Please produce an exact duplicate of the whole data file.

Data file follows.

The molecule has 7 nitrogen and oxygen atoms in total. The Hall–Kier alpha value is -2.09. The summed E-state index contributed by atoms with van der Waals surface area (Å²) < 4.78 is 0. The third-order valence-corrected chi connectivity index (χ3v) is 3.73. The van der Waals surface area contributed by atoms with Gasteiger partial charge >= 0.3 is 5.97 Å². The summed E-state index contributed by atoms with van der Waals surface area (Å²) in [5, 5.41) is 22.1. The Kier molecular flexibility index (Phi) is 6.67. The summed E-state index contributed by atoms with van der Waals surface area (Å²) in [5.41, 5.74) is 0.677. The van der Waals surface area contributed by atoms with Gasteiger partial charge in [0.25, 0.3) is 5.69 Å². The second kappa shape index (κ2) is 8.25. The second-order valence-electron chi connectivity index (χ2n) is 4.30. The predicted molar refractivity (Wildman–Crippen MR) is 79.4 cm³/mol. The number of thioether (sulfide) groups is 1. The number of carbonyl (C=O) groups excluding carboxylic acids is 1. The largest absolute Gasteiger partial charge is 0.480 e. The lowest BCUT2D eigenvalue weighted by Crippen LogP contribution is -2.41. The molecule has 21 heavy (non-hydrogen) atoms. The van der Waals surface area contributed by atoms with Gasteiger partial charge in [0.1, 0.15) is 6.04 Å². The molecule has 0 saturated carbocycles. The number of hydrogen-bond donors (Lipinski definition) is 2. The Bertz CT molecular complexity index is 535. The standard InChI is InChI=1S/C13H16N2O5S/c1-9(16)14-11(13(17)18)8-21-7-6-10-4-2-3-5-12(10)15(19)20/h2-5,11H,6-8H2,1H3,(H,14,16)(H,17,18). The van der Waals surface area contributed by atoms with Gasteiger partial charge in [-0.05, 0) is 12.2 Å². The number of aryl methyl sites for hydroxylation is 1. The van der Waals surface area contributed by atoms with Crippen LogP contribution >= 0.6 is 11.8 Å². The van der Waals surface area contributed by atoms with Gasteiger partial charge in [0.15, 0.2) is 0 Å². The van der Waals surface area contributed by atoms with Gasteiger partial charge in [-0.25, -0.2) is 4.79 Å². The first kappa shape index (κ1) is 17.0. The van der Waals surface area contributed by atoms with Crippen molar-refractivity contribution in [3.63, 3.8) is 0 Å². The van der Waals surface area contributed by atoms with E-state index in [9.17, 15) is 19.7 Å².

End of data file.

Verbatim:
The molecule has 7 nitrogen and oxygen atoms in total. The Hall–Kier alpha value is -2.09. The summed E-state index contributed by atoms with van der Waals surface area (Å²) < 4.78 is 0. The third-order valence-corrected chi connectivity index (χ3v) is 3.73. The van der Waals surface area contributed by atoms with Gasteiger partial charge >= 0.3 is 5.97 Å². The summed E-state index contributed by atoms with van der Waals surface area (Å²) in [5, 5.41) is 22.1. The Kier molecular flexibility index (Phi) is 6.67. The summed E-state index contributed by atoms with van der Waals surface area (Å²) in [5.41, 5.74) is 0.677. The van der Waals surface area contributed by atoms with Gasteiger partial charge in [0.25, 0.3) is 5.69 Å². The second kappa shape index (κ2) is 8.25. The second-order valence-electron chi connectivity index (χ2n) is 4.30. The predicted molar refractivity (Wildman–Crippen MR) is 79.4 cm³/mol. The number of thioether (sulfide) groups is 1. The number of carbonyl (C=O) groups excluding carboxylic acids is 1. The largest absolute Gasteiger partial charge is 0.480 e. The lowest BCUT2D eigenvalue weighted by Crippen LogP contribution is -2.41. The molecule has 21 heavy (non-hydrogen) atoms. The van der Waals surface area contributed by atoms with Gasteiger partial charge in [0.1, 0.15) is 6.04 Å². The molecule has 0 saturated carbocycles. The number of hydrogen-bond donors (Lipinski definition) is 2. The Bertz CT molecular complexity index is 535. The standard InChI is InChI=1S/C13H16N2O5S/c1-9(16)14-11(13(17)18)8-21-7-6-10-4-2-3-5-12(10)15(19)20/h2-5,11H,6-8H2,1H3,(H,14,16)(H,17,18). The van der Waals surface area contributed by atoms with Gasteiger partial charge in [-0.05, 0) is 12.2 Å². The number of aryl methyl sites for hydroxylation is 1. The van der Waals surface area contributed by atoms with Crippen LogP contribution >= 0.6 is 11.8 Å². The van der Waals surface area contributed by atoms with Gasteiger partial charge in [0.15, 0.2) is 0 Å². The van der Waals surface area contributed by atoms with Gasteiger partial charge in [-0.25, -0.2) is 4.79 Å². The first kappa shape index (κ1) is 17.0. The van der Waals surface area contributed by atoms with Crippen molar-refractivity contribution in [3.63, 3.8) is 0 Å². The van der Waals surface area contributed by atoms with E-state index in [9.17, 15) is 19.7 Å².